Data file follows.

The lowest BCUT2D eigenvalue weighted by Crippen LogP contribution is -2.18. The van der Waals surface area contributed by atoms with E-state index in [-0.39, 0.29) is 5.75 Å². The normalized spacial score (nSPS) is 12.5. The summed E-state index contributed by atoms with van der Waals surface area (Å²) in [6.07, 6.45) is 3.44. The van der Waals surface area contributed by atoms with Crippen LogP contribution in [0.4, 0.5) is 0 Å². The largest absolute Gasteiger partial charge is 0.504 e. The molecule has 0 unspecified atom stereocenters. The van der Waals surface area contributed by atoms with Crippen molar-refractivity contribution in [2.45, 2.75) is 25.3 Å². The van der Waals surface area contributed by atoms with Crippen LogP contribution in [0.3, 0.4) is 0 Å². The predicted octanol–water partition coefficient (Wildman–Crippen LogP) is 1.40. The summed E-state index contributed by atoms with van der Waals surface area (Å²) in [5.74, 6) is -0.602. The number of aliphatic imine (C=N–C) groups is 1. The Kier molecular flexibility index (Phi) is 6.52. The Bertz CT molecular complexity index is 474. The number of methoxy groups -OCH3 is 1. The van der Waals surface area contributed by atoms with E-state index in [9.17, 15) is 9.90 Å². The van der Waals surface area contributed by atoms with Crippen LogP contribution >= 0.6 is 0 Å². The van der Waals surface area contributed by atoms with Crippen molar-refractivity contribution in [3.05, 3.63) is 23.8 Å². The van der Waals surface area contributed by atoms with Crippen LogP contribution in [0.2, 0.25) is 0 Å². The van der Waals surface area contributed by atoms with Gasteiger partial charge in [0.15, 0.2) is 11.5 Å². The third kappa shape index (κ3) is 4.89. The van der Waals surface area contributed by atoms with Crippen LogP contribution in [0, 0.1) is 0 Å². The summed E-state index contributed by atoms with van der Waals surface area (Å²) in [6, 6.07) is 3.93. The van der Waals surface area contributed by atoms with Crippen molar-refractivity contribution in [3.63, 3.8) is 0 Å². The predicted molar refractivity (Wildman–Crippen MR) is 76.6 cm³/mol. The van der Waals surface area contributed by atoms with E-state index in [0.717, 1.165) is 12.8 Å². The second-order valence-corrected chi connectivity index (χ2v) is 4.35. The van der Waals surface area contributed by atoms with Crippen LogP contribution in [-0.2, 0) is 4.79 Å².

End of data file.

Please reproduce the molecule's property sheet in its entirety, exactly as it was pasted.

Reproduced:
The lowest BCUT2D eigenvalue weighted by Crippen LogP contribution is -2.18. The van der Waals surface area contributed by atoms with E-state index in [-0.39, 0.29) is 5.75 Å². The normalized spacial score (nSPS) is 12.5. The summed E-state index contributed by atoms with van der Waals surface area (Å²) in [6.07, 6.45) is 3.44. The van der Waals surface area contributed by atoms with Crippen LogP contribution in [0.4, 0.5) is 0 Å². The largest absolute Gasteiger partial charge is 0.504 e. The molecule has 0 unspecified atom stereocenters. The van der Waals surface area contributed by atoms with Crippen molar-refractivity contribution in [2.45, 2.75) is 25.3 Å². The van der Waals surface area contributed by atoms with Crippen LogP contribution in [0.3, 0.4) is 0 Å². The predicted octanol–water partition coefficient (Wildman–Crippen LogP) is 1.40. The summed E-state index contributed by atoms with van der Waals surface area (Å²) in [5.74, 6) is -0.602. The number of aliphatic imine (C=N–C) groups is 1. The Kier molecular flexibility index (Phi) is 6.52. The Bertz CT molecular complexity index is 474. The number of methoxy groups -OCH3 is 1. The van der Waals surface area contributed by atoms with E-state index in [9.17, 15) is 9.90 Å². The van der Waals surface area contributed by atoms with Crippen LogP contribution >= 0.6 is 0 Å². The van der Waals surface area contributed by atoms with Crippen molar-refractivity contribution in [3.05, 3.63) is 23.8 Å². The van der Waals surface area contributed by atoms with Crippen LogP contribution in [0.2, 0.25) is 0 Å². The van der Waals surface area contributed by atoms with Gasteiger partial charge in [0.15, 0.2) is 11.5 Å². The third kappa shape index (κ3) is 4.89. The van der Waals surface area contributed by atoms with Crippen LogP contribution in [0, 0.1) is 0 Å². The summed E-state index contributed by atoms with van der Waals surface area (Å²) in [6, 6.07) is 3.93. The van der Waals surface area contributed by atoms with Crippen molar-refractivity contribution in [3.63, 3.8) is 0 Å². The predicted molar refractivity (Wildman–Crippen MR) is 76.6 cm³/mol. The van der Waals surface area contributed by atoms with E-state index in [0.717, 1.165) is 12.8 Å². The second-order valence-corrected chi connectivity index (χ2v) is 4.35. The van der Waals surface area contributed by atoms with Crippen LogP contribution in [-0.2, 0) is 4.79 Å².